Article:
A study suggested that more than 90% of malignant ovarian tumors are of epithelial origin (28). Tight junction protein 3 (TJP3), also named ZO-3, is a scaffolding protein (29) that has a significant role in intercellular communication (30) and epithelial differentiation (31). Thus, we hypothesized that TJP3 plays a crucial role in OC. In fact, the role of TJP3 in tumor progression has been clarified. TJP3 is required for 4-(furan-2-yl)-2-(pyridin-2-yl)-5, 6-dihydro-1, 10-phenanthroline (FPDHP)-regulated cancer therapy (32). In prostate cancer, hepatocyte growth factor (HGF) modulates metastasis through TJ proteins including TJP3 (33). TJP3 is proposed as a diagnostic tool for lung cancer (34) and is associated with poor prognosis in patients with breast cancer (35). Moreover, in endometrial cancer, TJP3 functions as a molecular marker (36). However, the potential role of TJP3 in the progression of OC remains unknown.

Previous studies demonstrated lncRNA NEAT1 has an important significance on OC (37,38). Bioinformatics analysis indicated miR-1321 is a target of NEAT. It has been reported that Cordyceps militaris could reduce the severity of acute lung injury in mice via miR-1321- and miR-3188-mediated C-X-C motif chemokine receptor 2 inhibition (39). miR-1321 was also revealed to be abnormally expressed in pediatric glioma using miRNA microarray analysis (40). Based on the aforementioned findings, it was hypothesized that miR-1321 has an important role in the process of cancer development. In this study, the role of NEAT1 in OC cell invasion and metastasis were well characterized. This study also demonstrated the underlying mechanism by which NEAT1 modulates OC cell invasion and metastasis.

Materials and methods

Specimens collection

Surgical samples (tumor tissues and matched adjacent healthy tissues) were collected from 36 female patients with ovarian cancer from 05/2018-02/2019 in Department of Gynecology, Yunnan Tumor Hospital & The Third Affiliated Hospital of Kunming Medical University. The age range age of patients was 25–65 years old with an average age of 42.56±12.12 years old. All specimen diagnoses were confirmed by a qualified pathologist after surgery. The study was approved by the Research Ethics Committee of Kunming Medical University and written informed consent was obtained from each patient.

Cell culture

The epithelial normal cell line (IOSE80) and four OC cell lines (OVCAR-3, SKOV3, ES-2 and A2780) were purchased from American Type Culture Collection. 293T cells was purchased from Thermo Fisher Scientific, Inc. All the cell lines were cultured in DMEM (cat. no. 12100; Beijing Solarbio Science & Technology Co., Ltd.) supplemented with 10% FBS (cat. no. 11041-8611; Beijing Solarbio Science & Technology Co., Ltd.), 100 µg/ml streptomycin and 100 IU/ml penicillin at 37°C in a 5% CO2 chamber.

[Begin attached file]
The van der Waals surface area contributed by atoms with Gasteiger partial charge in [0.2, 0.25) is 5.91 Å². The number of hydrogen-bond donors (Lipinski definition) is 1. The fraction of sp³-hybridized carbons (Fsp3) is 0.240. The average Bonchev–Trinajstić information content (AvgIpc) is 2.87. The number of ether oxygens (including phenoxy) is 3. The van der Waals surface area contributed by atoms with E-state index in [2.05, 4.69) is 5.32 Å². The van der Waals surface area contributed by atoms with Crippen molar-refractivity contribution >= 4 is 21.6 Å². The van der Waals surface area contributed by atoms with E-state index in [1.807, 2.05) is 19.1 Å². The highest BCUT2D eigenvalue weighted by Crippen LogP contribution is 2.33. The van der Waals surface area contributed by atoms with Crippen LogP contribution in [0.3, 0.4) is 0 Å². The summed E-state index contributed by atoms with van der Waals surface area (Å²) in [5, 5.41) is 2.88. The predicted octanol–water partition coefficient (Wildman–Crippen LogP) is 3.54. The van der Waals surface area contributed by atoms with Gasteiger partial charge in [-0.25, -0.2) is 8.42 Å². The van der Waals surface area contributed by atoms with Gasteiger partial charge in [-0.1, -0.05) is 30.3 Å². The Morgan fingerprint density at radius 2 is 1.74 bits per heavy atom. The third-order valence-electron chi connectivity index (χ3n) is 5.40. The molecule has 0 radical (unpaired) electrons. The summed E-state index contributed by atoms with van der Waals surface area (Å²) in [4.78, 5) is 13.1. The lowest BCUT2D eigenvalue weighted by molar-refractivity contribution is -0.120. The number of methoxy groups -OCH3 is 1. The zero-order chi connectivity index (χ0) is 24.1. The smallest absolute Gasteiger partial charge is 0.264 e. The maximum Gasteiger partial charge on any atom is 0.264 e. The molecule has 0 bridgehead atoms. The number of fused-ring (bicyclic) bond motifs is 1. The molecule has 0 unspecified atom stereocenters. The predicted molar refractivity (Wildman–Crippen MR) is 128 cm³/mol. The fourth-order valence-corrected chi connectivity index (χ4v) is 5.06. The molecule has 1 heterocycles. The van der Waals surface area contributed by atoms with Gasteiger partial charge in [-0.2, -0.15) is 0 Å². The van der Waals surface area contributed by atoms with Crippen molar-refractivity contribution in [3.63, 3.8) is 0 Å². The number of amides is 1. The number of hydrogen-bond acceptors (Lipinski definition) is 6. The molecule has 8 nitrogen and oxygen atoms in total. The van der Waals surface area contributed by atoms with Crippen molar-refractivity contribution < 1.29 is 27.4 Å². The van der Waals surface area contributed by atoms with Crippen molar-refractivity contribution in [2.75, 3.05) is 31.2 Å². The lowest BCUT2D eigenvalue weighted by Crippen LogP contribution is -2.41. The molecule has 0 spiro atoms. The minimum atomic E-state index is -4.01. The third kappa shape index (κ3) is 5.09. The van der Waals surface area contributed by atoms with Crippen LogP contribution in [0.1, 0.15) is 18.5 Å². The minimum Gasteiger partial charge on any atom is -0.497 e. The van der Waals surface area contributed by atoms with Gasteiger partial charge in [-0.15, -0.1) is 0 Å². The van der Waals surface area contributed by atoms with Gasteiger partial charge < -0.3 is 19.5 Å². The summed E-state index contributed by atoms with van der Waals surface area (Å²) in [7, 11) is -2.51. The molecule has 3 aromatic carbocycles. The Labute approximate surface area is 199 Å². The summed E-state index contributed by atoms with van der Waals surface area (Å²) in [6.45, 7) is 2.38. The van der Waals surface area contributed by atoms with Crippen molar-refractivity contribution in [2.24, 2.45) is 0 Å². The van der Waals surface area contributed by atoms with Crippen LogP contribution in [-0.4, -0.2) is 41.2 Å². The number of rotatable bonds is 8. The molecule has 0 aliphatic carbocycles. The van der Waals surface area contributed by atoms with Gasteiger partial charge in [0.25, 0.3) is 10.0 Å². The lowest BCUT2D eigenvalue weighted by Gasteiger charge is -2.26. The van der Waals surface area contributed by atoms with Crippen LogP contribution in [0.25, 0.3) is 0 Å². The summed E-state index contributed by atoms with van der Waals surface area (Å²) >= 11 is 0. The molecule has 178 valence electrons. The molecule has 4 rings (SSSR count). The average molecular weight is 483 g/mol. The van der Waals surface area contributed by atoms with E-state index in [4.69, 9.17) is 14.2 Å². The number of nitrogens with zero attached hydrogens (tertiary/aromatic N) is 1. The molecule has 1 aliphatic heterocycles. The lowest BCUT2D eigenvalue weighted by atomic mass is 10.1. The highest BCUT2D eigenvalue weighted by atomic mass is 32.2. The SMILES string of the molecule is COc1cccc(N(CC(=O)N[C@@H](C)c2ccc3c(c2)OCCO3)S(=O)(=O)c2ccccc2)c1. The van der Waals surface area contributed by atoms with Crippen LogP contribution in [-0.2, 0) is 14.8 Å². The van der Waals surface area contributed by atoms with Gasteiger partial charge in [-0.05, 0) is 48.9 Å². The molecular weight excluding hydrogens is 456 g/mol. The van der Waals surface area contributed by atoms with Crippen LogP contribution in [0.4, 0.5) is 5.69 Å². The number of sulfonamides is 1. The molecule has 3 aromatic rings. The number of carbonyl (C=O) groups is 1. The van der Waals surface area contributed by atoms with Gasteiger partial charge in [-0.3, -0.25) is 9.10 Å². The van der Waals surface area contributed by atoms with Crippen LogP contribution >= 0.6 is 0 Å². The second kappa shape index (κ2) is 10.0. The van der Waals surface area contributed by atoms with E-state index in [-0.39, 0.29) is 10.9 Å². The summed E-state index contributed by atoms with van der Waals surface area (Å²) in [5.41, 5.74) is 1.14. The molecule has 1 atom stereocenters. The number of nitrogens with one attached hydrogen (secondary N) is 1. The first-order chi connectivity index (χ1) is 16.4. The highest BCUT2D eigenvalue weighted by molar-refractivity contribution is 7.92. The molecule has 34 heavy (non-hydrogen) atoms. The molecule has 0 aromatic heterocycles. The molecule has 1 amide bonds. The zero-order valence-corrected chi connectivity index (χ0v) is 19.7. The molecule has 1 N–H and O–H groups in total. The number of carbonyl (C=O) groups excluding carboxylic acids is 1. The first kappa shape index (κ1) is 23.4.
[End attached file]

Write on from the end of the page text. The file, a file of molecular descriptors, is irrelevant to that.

Reverse transcription-quantitative PCR (RT-qPCR) analysis

Total RNA was isolated from the OC cells using TRIzol® reagent (cat. no. 15596026; Invitrogen; Thermo Fisher Scientific, Inc.). 0.5 µg total RNA was reverse transcribed to cDNA via PrimeScript RT Master Mix (cat. no. RR036A; Takara Bio, Inc.). The cDNA was diluted 1:10. The reaction conditions were as follows: 6 cycles of 15 min at 37°C, 85°C for 5 sec. The detection of NEAT1 expression was achieved using SYBR® Premix Ex Taq II kit (cat. no. RR820A; Takara Bio, Inc.) with the LightCycler® 96 instrument (Roche Diagnostics). GAPDH was used as an internal control to standardize the results. The reaction conditions were as follows: 95°C for 30 sec; 40 cycles of 5 sec at 95°C, 30 sec at 60°C and 15 sec at 65°C, and 10 min at 72°C. The sequences of the specific primers are as follows: lncRNA NEAT1 forward, 5′-TCGGGTATGCTGTTGTGAAA-3′ and reverse, 5′-TGACGTAACAGAATTAGTTCTTACCA-3′; and GAPDH forward, 5′-GGTCTCCTCTGACTTCAACA-3′ and reverse, 5′-GTGAGGGTCTCTCTCTTCCT-3′. miR-1321 forward, 5′-GCGGCGGCAGGGAGGTGAATGTG-3′ and reverse, 5′-ATCCAGTGCAGGGTCCGAGG-3′; U6 forward, 5′-CTCGCTTCGGCAGCACA-3′ and reverse, 5′-GCAGGGTCCGAGGTATTC−3′. The PureLink miRNA Isolation kit (cat. no. K157001; Invitrogen; Thermo Fisher Scientific, Inc.) was used for miR-1321 acquisition, and the quantification of miRNA expression was performed with a TaqMan MicroRNA Assay kit (cat. no. 4366593; Applied Biosystems; Thermo Fisher Scientific, Inc.). The expression was measured using the 2−ΔΔCq method (41).

Western blotting

OC cell lysates were harvested using RIPA lysis buffer (cat. no. R0010; Beijing Solarbio Science & Technology Co., Ltd.). The protein concentrations were determined using a bicinchoninic acid kit (cat. no. P0012, Beyotime Institute of Biotechnology) and 20 µg proteins were loaded in to each well. Proteins were separated using 10% SDS-PAGE and transferred to PVDF membranes (cat. no. IPVH00010; Merck KGaA). The membranes were blocked with 10% milk at room temperature for 1 h. Cells were blotted with specific primary antibodies against E-cadherin (1:3,000; cat. no. ab15148; Abcam), N-cadherin (1:3,000; cat. no. ab18203; Abcam), vimentin (1:3,000; cat. no. ab11256; Abcam), TJP3 (1:2,000; cat. no. 710857; Thermo Fisher Scientific, Inc.) or GAPDH (1:3,000; cat. no. ab9485; Abcam) at 4°C overnight and then incubated with a horseradish peroxide-conjugated goat anti-rabbit IgG H&L secondary antibody (1:10,000; cat. no. ab205718; Abcam) for 1 h at room temperature. The signal of proteins was visualized using ECL detection reagent (cat. no. 36208ES60, Shanghai Yeasen Biotechnology Co., Ltd.) with a Tanon-5200 imaging system (Tanon Science & Technology Co., Ltd.). ImageJ 1.8.0 software (National Institutes of Health) was used to quantify the western blots.